State attorneys general will continue to combine their resources in an ever-growing number of multistate and multi-defendant investigations and civil and criminal enforcement actions, raising the stakes for both individual companies and entire industries. In addition to the issues the AGs campaigned on in the midterm elections, there’s no telling what new issues they will involve themselves in, given the unpredictability of the Trump administration. More relevant to assessing and addressing a business’s regulatory risks is understanding the scope of a particular AG’s authority, its level of activity and the political dynamics framing its choices.

California’s political landscape at 30,000 feet

Although today California is as blue a state as blue can be, to understand what that means requires an appreciation of three underlying pieces of recent political history.

First, it was not always thus. From 1900 until 1998, Californians elected only three Democratic governors, two of them related by blood. As late as 1994, inspired by Speaker Newt Gingrich’s Contract with America, Republican Pete Wilson was reelected governor and his party regained control of the State Assembly. (Today, Newt Gingrich is a Dentons Senior Advisor in Washington, D.C.)

But in 1996, the Assembly Democrats, occupying only 39 of the 80 seats, brought in a new campaign strategist who guided them to a gain of four seats that year, five in 1998 and two in 2000. At the turn of the century, the Democrats held 50 seats and were back in firm control of the lower house. (That campaign strategist, Darry Sragow, is today a Dentons Partner in Los Angeles.)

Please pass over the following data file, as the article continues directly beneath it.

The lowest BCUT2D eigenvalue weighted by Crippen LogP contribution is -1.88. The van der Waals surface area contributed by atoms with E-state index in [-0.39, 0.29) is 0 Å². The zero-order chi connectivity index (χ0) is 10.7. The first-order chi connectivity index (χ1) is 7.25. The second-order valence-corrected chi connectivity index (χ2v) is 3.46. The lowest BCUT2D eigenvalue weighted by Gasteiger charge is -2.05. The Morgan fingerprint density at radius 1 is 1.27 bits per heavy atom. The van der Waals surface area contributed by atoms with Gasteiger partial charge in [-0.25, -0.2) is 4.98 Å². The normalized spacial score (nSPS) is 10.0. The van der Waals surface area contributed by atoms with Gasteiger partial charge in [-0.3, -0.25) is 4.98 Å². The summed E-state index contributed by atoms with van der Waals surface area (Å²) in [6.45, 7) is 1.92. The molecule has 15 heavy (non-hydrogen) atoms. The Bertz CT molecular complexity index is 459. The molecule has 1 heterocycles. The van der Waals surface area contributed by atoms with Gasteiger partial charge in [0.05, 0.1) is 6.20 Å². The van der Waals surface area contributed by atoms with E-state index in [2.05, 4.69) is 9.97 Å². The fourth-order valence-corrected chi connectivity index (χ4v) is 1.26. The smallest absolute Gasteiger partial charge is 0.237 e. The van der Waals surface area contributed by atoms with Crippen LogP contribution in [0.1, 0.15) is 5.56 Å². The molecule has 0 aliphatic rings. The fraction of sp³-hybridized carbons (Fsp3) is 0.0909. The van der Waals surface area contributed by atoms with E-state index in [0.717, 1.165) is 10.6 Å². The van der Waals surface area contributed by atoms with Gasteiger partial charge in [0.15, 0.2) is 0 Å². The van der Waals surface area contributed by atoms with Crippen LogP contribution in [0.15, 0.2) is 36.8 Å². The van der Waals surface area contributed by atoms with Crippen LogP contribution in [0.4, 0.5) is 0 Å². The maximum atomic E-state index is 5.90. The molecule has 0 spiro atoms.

Second, by the early 2000’s California’s business leaders, contemplating the possibility of a permanent Democratic majority in the legislature, began to identify and recruit business-friendly candidates to run in safe Democratic seats that were opening up under strict term limits. The California Chamber of Commerce and its members and allies were at the center of this effort. (The Vice President of Government Relations for the Chamber was Marc Burgat, today a Dentons Principal in Sacramento.)

Third, in 2010 California voters approved a ballot measure instituting a top two primary system, dramatically increasing the prospects that business friendly Democrats could be elected to the legislature.

Today, policy debates in the California legislature are often between the liberal and moderate wings of the Democratic caucus, to the exclusion of the Republican membership. Their two-thirds super majorities in both houses afford the Democrats total control of legislative policy. But with that power comes the unavoidable responsibility for essentially all outcomes.

The influence of the so-called “Mod Democrats” is rarely reflected in vote counts but can be seen in legislative amendments that temper the impact on business of more liberal legislation, and in the abandonment of bills that are likely to fail on the floor.

Until such time as the California Republican Party stops its free-fall in voter registration and support, public policy in the state will be shaped by the continuing struggle between moderate and liberal Democrats.

Our public policy team in California is prepared to guide businesses doing business in the state through this complicated by critically important terrain.